New test can help detect breast cancer a decade before it develops

Imagine being able to detect breast cancer a decade before it develops.

Doctors are saying that dream may soon become a reality with a new test called ForeCYTE.

“The idea is to get cells from the ducts of the breast – that's where most cancers form,” said Dr. Jonathan Herman, OB-GYN for Elite Women’s Healthcare in Hyde Park, NY.  “We pump the breast (with a special breast pump) and collect that on a very thin membrane, put a fixative on it and send that off to get to the lab."

According to Herman, very early changes in the cells can be identified, so patients can take preventative measures if they choose.

This type of surveillance is important to 42-year-old Marci Dulgerian, whose mother and grandmother recently died of breast cancer.

“It’s so easy to catch it early on and there’s so many things that we can do,” said Dulgerian, one of Herman’s patients.  “You can take prophylactic measures.  There’s so many treatments for breast cancer, and I’m just so sorry that my mom wasn’t able to do this kind of testing.”

Herman, who also treated Dulgerian’s mom, said this painless test should be used in conjunction with other technologies.

“In no way, shape or form should we look at this as a substitute,” Herman said.  “It’s a helper for your mammography.  It’s a helper for your breast exam, and it’s a helper for your breast ultrasound – and a helper for a history.”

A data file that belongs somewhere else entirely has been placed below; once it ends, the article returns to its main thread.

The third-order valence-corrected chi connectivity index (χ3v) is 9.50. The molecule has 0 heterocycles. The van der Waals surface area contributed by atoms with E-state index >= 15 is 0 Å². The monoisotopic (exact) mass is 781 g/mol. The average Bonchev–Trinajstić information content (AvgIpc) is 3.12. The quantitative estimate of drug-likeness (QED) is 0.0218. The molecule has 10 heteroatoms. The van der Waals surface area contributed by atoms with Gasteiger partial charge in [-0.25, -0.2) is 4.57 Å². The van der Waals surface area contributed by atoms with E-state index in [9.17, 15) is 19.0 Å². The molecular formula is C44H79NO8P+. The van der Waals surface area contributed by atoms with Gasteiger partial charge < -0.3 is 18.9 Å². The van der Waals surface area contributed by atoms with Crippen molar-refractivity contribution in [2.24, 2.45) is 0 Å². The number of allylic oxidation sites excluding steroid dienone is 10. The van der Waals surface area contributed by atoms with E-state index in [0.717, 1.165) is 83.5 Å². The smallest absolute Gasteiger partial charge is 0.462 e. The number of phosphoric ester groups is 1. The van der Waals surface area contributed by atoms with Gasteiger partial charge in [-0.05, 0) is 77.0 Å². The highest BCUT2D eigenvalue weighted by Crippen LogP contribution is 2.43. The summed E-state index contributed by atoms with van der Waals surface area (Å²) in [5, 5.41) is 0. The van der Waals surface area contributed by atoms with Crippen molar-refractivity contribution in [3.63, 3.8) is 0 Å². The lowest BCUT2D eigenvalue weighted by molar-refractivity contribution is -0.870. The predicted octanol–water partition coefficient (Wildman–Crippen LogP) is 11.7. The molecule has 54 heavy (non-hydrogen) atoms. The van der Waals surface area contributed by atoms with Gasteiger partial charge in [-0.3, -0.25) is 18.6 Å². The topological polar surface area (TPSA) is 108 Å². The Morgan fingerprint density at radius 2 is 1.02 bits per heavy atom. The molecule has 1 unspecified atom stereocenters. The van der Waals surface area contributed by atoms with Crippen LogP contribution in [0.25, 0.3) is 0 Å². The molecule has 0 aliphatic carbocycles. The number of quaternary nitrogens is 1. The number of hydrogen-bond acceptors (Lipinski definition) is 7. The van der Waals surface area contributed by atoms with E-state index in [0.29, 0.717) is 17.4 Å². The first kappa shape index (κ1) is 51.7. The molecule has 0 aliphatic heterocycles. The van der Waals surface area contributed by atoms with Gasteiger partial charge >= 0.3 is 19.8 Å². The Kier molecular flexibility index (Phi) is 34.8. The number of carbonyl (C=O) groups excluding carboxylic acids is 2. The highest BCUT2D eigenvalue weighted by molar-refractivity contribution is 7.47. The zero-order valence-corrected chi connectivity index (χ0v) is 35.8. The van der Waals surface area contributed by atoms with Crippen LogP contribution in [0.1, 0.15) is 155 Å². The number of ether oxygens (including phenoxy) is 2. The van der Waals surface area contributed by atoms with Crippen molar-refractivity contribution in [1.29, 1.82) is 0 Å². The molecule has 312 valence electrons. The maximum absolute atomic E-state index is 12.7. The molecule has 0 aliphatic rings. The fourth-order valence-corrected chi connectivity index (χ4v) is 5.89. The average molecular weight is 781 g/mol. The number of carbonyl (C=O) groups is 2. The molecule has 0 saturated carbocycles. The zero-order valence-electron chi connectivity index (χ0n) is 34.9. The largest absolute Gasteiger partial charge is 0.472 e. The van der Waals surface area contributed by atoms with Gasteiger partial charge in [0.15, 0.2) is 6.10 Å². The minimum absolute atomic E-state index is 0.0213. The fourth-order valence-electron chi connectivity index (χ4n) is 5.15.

Atossa Genetics manufactures ForeCYTE, which is a radiation-free test.  It is designed for all women, but those who have dense breast or a strong family history are particularly good candidates.  According to Dr. Steven Quay, Atossa’s CEO, younger women can also benefit from ForeCYTE.

“Breast cancer has a peak age group of about 45 to 60, so really the younger women – the 20, 30 and maybe 40 year old – is the ideal population for this,” Herman said.  “As you know, most mammograms begin at 40 or sometimes as early as 35, but definitely in an older age group.”

Dulgerian said the test gave her peace of mind, but she will continue to get tested routinely.

“Why would someone choose to become another victim to breast cancer when this test can give them all the information they need to save their life?” Dulgerian said.

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